player I thought I would be playing one of the other. And of course every time we get a few blocks we do have plenty to drink and so forth and so on I didn't care so much for the drinking problem. No I didn't but I did like to see the boys the way they used to act you know beat up the hosses go to the get drunk and said I can pick up those hearts and grab its front legs and hold them up and all that kind of a stop and the goods would be waiting from the past the door and give them a general pull Ron everything like that widely read it's Road time and we had plenty of fun the kind of fun I don't think I've ever seen in any other place. Of course it may be nice and fun but that particular time it was never that kind of fun in a place I think on the face of the globe but New Orleans. As was mentioned in the previous lecture the tradition of brass band music had been part of Louisiana life since perhaps the early 18th century. The jazz
historian Charles Edward Smith in the course of his research noted that in 1734 For example when the Ursuline nuns were given a new convent there was a procession combined with a handsome parade and a following their officers quoting from a document of the time royal troops close the procession. Their drums and trumpets blending with the chanting of nuns and priests ahead of them. And the New Orleans negroes and creoles also adapted this brass band tradition and once they were able to play with the instruments of the brass band as I said the negroes used parades and brass band music with great fervor and vigor. And as you will hear considerable skill from Johnson who was playing in those days describes how the brass bands were utilized at a negro funeral. Practically every negro in New Orleans belonged to a secret order or a fraternal society and it was the duty of the society to hire a band whenever a member died for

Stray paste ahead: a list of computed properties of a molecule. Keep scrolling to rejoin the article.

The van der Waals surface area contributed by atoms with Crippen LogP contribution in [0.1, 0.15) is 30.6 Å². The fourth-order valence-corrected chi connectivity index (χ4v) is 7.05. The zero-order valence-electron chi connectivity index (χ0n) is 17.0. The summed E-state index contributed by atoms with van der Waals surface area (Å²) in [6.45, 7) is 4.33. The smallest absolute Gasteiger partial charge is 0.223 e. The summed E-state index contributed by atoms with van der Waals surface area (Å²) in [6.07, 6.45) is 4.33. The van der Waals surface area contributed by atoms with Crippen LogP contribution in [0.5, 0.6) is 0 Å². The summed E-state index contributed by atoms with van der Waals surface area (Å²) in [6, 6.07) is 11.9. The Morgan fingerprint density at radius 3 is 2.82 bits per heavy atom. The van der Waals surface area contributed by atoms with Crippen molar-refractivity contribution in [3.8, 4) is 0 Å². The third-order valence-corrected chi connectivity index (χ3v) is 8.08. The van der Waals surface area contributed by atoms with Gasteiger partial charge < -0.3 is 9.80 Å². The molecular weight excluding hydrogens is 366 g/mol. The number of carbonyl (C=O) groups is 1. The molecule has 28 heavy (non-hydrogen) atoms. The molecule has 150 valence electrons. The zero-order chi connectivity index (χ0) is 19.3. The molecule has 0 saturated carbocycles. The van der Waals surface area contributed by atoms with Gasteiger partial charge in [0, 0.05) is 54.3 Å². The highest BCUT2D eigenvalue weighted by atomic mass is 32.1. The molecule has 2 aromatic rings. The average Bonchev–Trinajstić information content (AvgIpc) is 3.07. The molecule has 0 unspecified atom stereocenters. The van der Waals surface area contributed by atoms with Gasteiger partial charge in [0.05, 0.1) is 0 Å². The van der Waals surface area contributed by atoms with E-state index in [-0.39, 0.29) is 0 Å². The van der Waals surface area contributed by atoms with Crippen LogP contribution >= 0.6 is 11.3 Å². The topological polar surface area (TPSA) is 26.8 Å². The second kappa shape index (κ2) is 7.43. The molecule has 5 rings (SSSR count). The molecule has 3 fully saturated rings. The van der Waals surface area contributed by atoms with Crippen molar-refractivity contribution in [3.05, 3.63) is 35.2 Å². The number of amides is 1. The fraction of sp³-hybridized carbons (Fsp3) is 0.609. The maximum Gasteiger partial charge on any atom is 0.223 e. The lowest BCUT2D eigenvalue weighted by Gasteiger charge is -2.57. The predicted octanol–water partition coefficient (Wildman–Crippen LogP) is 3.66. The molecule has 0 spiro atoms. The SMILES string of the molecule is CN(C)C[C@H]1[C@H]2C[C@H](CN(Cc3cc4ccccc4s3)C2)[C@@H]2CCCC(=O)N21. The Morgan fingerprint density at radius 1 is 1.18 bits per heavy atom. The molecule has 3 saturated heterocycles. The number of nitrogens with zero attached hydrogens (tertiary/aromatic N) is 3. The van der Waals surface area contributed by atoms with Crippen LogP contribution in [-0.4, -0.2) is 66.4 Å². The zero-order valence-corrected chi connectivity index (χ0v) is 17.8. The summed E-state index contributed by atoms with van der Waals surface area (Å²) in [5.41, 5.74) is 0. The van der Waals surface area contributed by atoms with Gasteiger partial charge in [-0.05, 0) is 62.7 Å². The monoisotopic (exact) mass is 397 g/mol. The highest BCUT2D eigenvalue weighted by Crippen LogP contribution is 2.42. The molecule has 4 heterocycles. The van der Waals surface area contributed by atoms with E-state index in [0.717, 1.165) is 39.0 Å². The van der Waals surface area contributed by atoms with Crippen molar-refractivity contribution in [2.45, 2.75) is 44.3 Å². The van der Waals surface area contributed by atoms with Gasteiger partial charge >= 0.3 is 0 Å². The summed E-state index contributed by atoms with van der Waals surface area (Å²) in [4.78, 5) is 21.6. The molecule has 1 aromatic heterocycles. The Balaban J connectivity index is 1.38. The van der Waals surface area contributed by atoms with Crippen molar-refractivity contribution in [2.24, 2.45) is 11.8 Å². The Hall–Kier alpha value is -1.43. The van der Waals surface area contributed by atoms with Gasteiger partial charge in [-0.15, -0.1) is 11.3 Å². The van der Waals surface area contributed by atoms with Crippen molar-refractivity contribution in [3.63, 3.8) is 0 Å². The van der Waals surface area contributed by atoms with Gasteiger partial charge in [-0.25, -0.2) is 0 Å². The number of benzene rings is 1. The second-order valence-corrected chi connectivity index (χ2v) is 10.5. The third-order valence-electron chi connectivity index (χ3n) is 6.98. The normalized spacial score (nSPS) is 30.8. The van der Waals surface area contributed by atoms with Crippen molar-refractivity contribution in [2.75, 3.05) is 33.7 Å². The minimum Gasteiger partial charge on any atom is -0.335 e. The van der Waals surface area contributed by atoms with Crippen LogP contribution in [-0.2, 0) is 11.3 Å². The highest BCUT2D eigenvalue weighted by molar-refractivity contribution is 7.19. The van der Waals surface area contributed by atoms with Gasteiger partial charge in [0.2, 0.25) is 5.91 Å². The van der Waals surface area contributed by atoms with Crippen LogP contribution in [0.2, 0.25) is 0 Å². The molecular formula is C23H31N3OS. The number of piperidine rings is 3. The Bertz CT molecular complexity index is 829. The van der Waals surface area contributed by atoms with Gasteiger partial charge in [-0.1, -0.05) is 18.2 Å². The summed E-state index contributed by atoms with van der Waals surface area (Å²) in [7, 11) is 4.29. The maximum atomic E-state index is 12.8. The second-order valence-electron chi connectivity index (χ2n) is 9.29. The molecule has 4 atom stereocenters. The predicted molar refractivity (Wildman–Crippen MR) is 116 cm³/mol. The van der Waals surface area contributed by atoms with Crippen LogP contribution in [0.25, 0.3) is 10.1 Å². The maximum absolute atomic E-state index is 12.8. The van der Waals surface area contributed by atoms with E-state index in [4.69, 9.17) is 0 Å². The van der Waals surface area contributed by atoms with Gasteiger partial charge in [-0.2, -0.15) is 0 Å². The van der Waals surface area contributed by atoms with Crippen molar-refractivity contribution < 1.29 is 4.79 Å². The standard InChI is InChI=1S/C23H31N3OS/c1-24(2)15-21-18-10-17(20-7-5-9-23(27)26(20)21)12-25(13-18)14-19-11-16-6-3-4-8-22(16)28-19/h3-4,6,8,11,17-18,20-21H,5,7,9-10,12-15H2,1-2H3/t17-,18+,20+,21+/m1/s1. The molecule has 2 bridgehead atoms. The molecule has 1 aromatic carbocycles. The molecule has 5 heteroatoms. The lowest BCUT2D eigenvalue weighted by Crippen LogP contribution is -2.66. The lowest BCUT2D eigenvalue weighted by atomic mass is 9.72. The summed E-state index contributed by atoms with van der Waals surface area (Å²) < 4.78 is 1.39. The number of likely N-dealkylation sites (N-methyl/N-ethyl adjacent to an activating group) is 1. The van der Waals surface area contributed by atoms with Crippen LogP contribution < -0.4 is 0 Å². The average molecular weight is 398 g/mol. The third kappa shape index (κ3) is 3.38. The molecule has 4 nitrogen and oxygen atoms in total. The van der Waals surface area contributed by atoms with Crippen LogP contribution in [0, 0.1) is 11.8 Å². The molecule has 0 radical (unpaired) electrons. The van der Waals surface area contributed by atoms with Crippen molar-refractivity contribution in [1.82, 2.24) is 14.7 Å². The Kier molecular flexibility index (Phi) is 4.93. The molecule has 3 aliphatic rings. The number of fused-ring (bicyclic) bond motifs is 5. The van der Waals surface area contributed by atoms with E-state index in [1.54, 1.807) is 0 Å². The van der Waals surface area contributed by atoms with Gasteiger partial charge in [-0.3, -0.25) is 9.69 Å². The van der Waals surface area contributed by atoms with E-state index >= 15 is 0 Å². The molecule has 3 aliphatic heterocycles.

the deceased and his family would be shamed without a band to play going to and from the funeral. Some of them wouldn't.
I will get to the cemetery.
The POWs were part of the lard would come out the member and some of the Brown family and I would get about a block block from some of my route. That's right.
Long johns and memories of the parades are considerably more joyous
more peaceful and Jelly Roll Morton. As you can see banks use of the word ragtime applies to what the New Orleans musicians did too with a more formal tradition of ragtime piano music previously described what he calls ragtime as ragtime after the Blues and other pretty jazz elements had turned into what we now call jazz with the word jazz. In the early 1900s was unknown to almost any kind of syncopated music was called Ragtime. As for this tradition of playing happy tunes on the way back from the funeral Jelly Roll Morton explained it by saying in New Orleans they believe truly to stick right close to the scripture. That means rejoice at the death and cry at the birth. Well the brass band musicians played in the parades the second line referred to the youngsters as much behind them ran along the sidelines hoping for a chance to carry their instruments sometimes imitating them and toy instruments. And Louis Armstrong remembers. I was very young